Court Makes Finding of Factual Innocence In Case Of Chino School Teacher

The San Bernardino County Superior Court has made a finding of factual innocence in the case of former Chino Valley Unified School District teacher Roger Talley, whose heretofore successful career as an educator was cut short last year when he was accused of molesting one of his students at Walnut Avenue Elementary School.
The court has concluded there was no basis for that accusation.
The court’s ruling only partially diminishes the anguish and trauma Talley has weathered since February 9, 2012, when a sixth-grade student accused the fifth grade teacher of inappropriate touching. The district placed him on administrative leave at once and contacted the Chino Police Department. Detectives with that department, who did a cursory investigation of the matter and succeeded in having the student repeat the claim, arrested Talley on charges of lewd acts on a child.
Talley maintained his innocence but the matter devolved into a full-blown spectacle when parents of children attending the school began distributing photocopies of a newspaper report of his arrest.
In the meantime, the district attorney’s office reviewed the file on the Talley case prepared by the police department and undertook its own investigation, questioning the alleged victim, other students, teachers and parents. On February 27, 2012 deputy district attorney Jason Anderson concluded there were insufficient grounds to proceed against Talley in that there was “a lack of specificity” in the alleged victim’s description of what had occurred, that there was “no corroboration” of the alleged victim’s account and that any conceivable case lodged against Talley “could not be proven beyond reasonable doubt.”
Nevertheless, with the atmosphere of rumor and accusation that persisted at Walnut Avenue Elementary and the hostility toward the school administration and Talley being voiced by some parents, the district resisted reinstating Talley and said that it was proceeding with its own investigation.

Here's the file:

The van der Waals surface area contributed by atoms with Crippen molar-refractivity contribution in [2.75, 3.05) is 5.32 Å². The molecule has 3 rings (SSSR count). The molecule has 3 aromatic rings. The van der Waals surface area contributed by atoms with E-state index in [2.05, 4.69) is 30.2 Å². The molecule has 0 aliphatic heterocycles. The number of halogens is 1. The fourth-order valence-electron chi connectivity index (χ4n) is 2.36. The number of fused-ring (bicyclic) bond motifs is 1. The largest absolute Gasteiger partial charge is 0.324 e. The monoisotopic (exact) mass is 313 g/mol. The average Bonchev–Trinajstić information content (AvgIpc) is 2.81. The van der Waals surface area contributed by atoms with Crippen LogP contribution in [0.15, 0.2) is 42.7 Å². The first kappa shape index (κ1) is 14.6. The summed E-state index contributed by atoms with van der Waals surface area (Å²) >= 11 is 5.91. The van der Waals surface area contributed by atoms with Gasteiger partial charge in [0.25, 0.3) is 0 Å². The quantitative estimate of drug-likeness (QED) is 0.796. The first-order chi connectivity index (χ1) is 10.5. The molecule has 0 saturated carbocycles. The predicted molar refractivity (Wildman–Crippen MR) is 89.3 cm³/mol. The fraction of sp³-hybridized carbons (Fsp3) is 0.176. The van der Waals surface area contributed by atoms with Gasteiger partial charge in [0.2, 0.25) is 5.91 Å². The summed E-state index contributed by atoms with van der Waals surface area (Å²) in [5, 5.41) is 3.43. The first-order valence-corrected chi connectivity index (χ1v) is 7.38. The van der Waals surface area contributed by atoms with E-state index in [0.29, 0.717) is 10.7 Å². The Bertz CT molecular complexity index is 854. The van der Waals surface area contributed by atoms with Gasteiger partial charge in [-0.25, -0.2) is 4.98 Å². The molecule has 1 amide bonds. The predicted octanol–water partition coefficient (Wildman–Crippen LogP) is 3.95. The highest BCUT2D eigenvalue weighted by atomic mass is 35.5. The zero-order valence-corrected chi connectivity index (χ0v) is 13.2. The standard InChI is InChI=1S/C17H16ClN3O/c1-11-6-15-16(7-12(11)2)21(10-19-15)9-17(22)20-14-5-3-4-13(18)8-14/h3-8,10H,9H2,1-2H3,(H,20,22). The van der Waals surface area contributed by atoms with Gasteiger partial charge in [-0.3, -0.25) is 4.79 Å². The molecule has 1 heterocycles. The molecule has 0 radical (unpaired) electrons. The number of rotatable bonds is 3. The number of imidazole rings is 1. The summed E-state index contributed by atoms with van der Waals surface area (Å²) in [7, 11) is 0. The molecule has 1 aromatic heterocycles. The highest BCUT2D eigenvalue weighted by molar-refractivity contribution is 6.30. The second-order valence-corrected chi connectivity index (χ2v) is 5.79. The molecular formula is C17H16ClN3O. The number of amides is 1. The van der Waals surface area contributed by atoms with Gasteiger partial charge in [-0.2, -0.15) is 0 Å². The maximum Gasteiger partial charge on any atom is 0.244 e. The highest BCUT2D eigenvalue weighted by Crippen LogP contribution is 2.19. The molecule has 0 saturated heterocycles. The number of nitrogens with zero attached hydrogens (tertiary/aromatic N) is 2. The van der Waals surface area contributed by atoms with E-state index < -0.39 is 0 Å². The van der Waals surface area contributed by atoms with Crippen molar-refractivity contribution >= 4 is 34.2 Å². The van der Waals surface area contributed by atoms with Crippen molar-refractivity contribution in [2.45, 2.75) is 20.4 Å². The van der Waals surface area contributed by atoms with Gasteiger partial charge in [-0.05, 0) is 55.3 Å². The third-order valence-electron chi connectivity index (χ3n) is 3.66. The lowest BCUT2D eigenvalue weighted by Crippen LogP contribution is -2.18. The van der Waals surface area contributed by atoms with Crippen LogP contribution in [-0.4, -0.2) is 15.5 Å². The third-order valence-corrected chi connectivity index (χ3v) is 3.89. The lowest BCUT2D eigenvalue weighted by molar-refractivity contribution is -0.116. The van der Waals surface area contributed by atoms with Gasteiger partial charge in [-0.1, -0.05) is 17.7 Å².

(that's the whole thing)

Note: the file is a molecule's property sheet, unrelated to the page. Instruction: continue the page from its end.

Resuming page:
Though he had the backing of the Associated Chino Teachers, that organization limited to $20,000 the amount of money it would provide toward the legal effort to clear him and allow him to return to work. In April 2012, Talley acceded to resigning his teaching position. Tally, who began with the Chino Valley Unified School District in 2002 and was named Teacher of the Year at El Rancho Elementary School in 2004-05, has not worked as a school teacher since that time.
Talley retained attorney Marc Grossman, whose law firm filed a petition with the San Bernardino County Superior Court, seeking a review of the entire affair and a declaration of factual innocence
On July 5, the court entered a ruling of factual innocence relating to Talley.
Grossman said that despite the ordeal Talley had been put through, the outcome shows that “the system worked. I have to give credit to the way the DA handled this.”
In terms of the public’s perception, Grossman said people should bear in mind that there “are different standards at different stages of the law enforcement process.” Once the accusation was made, he said, the police department acted appropriately in that it was following a protocol that called for a standard of “suspicion or probable cause. After the student’s accusation, the police department applied the standard of probable cause, which is far below that of demonstration beyond any reasonable doubt. But the district attorney’s filing of cases should not be a mirror image of the bare minimum case presented by the police in their report. “
There was no plausible case against Talley, Grossman said. “There are reasons why there are issues with children testifying in court,” he said. “They often say things that are not true. They will often say things that their parents or other adults expect them to say or what they think they expect them to say. The gap in these standards allowed the investigative process to start, but the true circumstance would never have justified charges. The area Roger fell into was an extraordinary one. After the court looked at it, he was declared to be factually innocent, which means that by definition legally there was no reasonable cause to believe he committed the offense for which the arrest was made.  The district attorney’s office should be commended for exercising its own independent judgment.”
Talley has yet to reestablish the life he had before February 9, 2012.
“It is unfortunate for Roger,” Grossman said. “You cannot unring the bell. But he does not hold a grudge and he is trying to move forward with his life. He intends to get his teaching credential back and there is no reason he should not be teaching again.” Indeed Talley has now approached the California Commission on Teacher Credentialing to make a further review of his situation, including the continuation of his licensing to teach. A ruling from that panel with regard to his continued eligibility to teach is anticipated after that panel’s investigative arm completes its review.

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